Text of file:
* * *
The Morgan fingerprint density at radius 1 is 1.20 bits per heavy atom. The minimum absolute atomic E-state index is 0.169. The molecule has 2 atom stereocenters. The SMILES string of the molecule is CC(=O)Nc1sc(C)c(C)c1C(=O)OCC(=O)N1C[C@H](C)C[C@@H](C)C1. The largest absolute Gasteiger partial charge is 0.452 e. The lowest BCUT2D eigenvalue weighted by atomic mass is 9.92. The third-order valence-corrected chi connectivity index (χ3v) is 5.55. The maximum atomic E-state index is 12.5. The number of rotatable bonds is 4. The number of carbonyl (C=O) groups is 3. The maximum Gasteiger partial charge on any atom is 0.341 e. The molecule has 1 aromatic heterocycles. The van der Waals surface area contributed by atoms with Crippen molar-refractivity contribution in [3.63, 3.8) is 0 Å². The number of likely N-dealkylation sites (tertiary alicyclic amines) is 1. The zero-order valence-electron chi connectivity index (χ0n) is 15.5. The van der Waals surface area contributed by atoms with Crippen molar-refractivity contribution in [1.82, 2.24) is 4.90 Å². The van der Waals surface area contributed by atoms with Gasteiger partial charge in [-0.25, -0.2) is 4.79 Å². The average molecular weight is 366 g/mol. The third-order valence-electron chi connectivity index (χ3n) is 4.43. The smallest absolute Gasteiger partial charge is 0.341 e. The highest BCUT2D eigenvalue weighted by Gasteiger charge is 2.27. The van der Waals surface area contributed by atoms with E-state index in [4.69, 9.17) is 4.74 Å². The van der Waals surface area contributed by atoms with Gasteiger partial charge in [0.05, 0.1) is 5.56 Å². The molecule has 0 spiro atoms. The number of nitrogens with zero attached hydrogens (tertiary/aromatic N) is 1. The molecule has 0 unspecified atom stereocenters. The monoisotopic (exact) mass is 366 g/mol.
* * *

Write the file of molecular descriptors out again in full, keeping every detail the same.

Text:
The Morgan fingerprint density at radius 1 is 1.20 bits per heavy atom. The minimum absolute atomic E-state index is 0.169. The molecule has 2 atom stereocenters. The SMILES string of the molecule is CC(=O)Nc1sc(C)c(C)c1C(=O)OCC(=O)N1C[C@H](C)C[C@@H](C)C1. The largest absolute Gasteiger partial charge is 0.452 e. The lowest BCUT2D eigenvalue weighted by atomic mass is 9.92. The third-order valence-corrected chi connectivity index (χ3v) is 5.55. The maximum atomic E-state index is 12.5. The number of rotatable bonds is 4. The number of carbonyl (C=O) groups is 3. The maximum Gasteiger partial charge on any atom is 0.341 e. The molecule has 1 aromatic heterocycles. The van der Waals surface area contributed by atoms with Crippen molar-refractivity contribution in [3.63, 3.8) is 0 Å². The number of likely N-dealkylation sites (tertiary alicyclic amines) is 1. The zero-order valence-electron chi connectivity index (χ0n) is 15.5. The van der Waals surface area contributed by atoms with Crippen molar-refractivity contribution in [1.82, 2.24) is 4.90 Å². The van der Waals surface area contributed by atoms with Gasteiger partial charge in [-0.25, -0.2) is 4.79 Å². The average molecular weight is 366 g/mol. The third-order valence-electron chi connectivity index (χ3n) is 4.43. The smallest absolute Gasteiger partial charge is 0.341 e. The highest BCUT2D eigenvalue weighted by Gasteiger charge is 2.27. The van der Waals surface area contributed by atoms with E-state index in [4.69, 9.17) is 4.74 Å². The van der Waals surface area contributed by atoms with Gasteiger partial charge in [0.05, 0.1) is 5.56 Å². The molecule has 0 spiro atoms. The number of nitrogens with zero attached hydrogens (tertiary/aromatic N) is 1. The molecule has 0 unspecified atom stereocenters. The monoisotopic (exact) mass is 366 g/mol.